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14 Aug 2023

James Zulfan: Using Smart Design to Build Indonesia’s Clean Energy Transition

James Zulfan, a civil servant and researcher at Indonesia's Ministry of Public Works and Housing, aspires to build a better Indonesia through water infrastructure designed to be cheaper and greener.

After more than ten years of working in the field of water resources, James understands the many complex water management issues in Indonesia that require tactical innovation. He has developed modular dam design and technology to reduce the duration and expense of building water infrastructure.

With this technology, dams are made of concrete block modules with specially designed dimensions and weights that can be transported and installed manually. Last month, the Ministry of Law and Human Rights issued a patent for the technology.

"It's like playing with Lego,” James explained. “After installation, it retains its strength and functionality as a typical dam. You can deconstruct it if you need to move it, or it has passed its expiration date.”

James admits that building with Lego is a hobby that fits well with his work. “Who doesn't like playing games or Lego? It boosts our creativity, right?" he answered with a laugh.

The first modular dam prototype was constructed in 2013 on the Cikarang River in the West Java Province. The invention was next installed on the Kalisade River in West Nusa Tenggara Province in 2016. The third modular dam was built in Morotai, North Maluku Province, on the Gugubali River, and became operational in 2019.

While working on his idea, he was selected as the Falling Walls Lab Jakarta winner with his pitch called ‘Breaking the Wall of Dam Construction’. He won the opportunity to go to Berlin for the global Falling Walls Lab Finale in 2019 to share his design.

Falling Walls Lab is a world-class pitch competition and networking forum that brings together a diverse and interdisciplinary pool of students and early-career professionals. The event provides a stage for breakthrough ideas both globally and locally.

"When in Germany, I received invitations from several embassies. I visited several campuses. There were in France, Holland, and Austria for more presentations. At that time, there was already an offer for collaboration. The problem was that the patent had not yet been issued at that time," James said.

Extending His Network and Embarking on Research

James earned his bachelor's degree from the Faculty of Civil and Environmental Engineering, Institut Teknologi Bandung, in 2009 and his masters degree from IHE Delft Institute for Water Education in the Netherlands in 2017.

He soon realised the importance of building his network to support his study on water construction technologies and the need for research into sustainable design. In May 2023, James pursued his doctoral education at the University of New South Wales, Sydney, after obtaining a G20 “Recover Together, Recover Stronger” Scholarship focused on Sustainable Energy Transition.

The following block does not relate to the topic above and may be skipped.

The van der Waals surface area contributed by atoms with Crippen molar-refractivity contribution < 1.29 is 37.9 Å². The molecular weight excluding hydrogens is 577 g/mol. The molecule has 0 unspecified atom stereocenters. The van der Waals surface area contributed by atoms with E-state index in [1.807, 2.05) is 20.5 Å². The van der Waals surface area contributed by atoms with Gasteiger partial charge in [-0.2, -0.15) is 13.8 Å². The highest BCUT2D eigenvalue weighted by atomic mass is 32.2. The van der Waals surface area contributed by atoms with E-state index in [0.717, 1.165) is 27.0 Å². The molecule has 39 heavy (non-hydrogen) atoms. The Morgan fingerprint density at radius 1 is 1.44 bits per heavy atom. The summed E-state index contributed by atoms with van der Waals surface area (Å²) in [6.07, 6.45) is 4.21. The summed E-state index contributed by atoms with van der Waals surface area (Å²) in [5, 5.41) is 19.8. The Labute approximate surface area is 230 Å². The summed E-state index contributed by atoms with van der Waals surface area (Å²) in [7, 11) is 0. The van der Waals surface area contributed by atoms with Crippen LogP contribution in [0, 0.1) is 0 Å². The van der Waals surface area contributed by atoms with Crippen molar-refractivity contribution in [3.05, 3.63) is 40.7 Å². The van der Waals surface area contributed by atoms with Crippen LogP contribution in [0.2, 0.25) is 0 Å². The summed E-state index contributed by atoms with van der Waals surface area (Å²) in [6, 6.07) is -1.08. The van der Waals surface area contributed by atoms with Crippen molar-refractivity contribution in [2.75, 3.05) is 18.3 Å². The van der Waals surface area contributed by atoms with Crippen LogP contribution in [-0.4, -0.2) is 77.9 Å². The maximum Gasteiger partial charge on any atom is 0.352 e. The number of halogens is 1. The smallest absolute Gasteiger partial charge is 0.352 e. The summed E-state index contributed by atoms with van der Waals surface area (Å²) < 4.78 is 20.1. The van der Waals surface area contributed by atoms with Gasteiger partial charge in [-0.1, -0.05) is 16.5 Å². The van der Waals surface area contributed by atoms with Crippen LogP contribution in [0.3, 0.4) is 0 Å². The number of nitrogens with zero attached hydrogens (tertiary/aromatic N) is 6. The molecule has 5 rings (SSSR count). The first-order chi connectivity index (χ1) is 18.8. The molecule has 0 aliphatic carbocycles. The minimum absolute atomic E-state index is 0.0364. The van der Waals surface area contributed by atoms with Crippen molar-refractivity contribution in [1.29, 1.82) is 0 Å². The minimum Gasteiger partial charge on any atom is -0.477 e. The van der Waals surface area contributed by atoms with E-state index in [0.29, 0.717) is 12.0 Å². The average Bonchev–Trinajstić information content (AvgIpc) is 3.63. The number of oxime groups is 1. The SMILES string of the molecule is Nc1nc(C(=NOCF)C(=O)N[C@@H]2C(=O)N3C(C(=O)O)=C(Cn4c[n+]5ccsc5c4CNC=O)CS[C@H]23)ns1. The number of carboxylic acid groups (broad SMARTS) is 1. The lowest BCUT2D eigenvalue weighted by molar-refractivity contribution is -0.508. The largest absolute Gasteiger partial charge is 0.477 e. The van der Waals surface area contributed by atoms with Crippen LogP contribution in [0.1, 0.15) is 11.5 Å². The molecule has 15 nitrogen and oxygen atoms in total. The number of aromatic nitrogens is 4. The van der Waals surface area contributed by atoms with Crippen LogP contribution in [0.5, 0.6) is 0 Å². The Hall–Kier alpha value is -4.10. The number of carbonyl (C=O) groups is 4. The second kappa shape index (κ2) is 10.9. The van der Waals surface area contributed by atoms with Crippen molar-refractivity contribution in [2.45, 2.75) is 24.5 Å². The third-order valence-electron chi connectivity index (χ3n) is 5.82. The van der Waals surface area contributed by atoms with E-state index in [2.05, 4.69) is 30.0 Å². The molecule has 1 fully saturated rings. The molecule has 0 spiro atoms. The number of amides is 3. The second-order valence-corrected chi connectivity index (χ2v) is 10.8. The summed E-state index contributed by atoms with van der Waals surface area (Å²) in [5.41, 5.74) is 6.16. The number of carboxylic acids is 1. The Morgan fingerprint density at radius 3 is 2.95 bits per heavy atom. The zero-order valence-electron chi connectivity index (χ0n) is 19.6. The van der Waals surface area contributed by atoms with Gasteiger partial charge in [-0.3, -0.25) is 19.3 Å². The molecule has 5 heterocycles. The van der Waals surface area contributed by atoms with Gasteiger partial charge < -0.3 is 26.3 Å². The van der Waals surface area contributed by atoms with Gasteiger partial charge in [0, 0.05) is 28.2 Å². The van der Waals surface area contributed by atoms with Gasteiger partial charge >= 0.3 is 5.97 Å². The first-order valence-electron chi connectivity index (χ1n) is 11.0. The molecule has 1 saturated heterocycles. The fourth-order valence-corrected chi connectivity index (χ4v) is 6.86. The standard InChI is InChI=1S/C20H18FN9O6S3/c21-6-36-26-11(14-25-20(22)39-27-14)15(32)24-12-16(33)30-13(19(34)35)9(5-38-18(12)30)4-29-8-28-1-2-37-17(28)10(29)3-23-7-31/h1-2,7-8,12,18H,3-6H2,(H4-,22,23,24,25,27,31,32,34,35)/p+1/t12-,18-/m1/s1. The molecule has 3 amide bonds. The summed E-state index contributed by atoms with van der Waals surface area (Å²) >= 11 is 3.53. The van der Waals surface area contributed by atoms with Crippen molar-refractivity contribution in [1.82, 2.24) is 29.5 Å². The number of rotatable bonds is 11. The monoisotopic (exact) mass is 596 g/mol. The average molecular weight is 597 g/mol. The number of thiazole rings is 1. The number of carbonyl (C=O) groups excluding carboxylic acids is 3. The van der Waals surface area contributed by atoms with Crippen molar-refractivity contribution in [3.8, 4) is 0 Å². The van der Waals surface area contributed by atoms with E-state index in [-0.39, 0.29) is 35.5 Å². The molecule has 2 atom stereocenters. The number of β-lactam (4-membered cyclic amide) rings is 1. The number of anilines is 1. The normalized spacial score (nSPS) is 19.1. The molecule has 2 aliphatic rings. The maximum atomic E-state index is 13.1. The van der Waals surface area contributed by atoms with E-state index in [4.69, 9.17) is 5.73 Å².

"My topic is designing or developing sustainable water structures that can also be used as hydropower,” he explained. “So far, water structures or dams in Indonesia have functioned as irrigation. I also want to expand it for other functions for large-scale rivers.”

Aside from expanding his network, his decision to pursue his PhD studies in Australia was influenced by the qualified professors and excellent water research laboratory facilities. "I initially approached the professor I frequently referenced and had previously met at a lecture," said James, who works with Professor Stefan Felder.

There are around 300 large dams and about 2,000 small dams in Indonesia. James says old dams that are still functional should continue to be used. “Instead of creating new ones, sustainability emphasises using existing ones or determining if they may be later renovated and improved. So, the long-term is the goal. We must look further ahead," he said.

Building sustainable dams places particular emphasis on the economic, social, and environmental impacts. Dam construction or relocation is challenging. Indonesia has various types of rivers. Interaction with stakeholders is necessary to ensure the construction is precise and secure, including outreach to the community.

James said that even where a site is deemed suitable for a dam, other issues may emerge from the consultation. “For instance, we make sure the site is suitable. But it turns out that this might potentially contradict regional cultural traditions or even disturb the environment supporting the fisheries. Coordination should be done with the relevant ministries.”

The Anugerah Aparatur Sipil Negara 2021 award recipient has also enjoyed the coordination and support system for research during his time in Australia. "In ministries habituated to bureaucracy, there are many stages to reach some goals. Here (in Australia), it is more straightforward and open. It might be a different culture," James said.

James hopes his work to improve dam construction and use water wisely may benefit society economically, socially, and environmentally.

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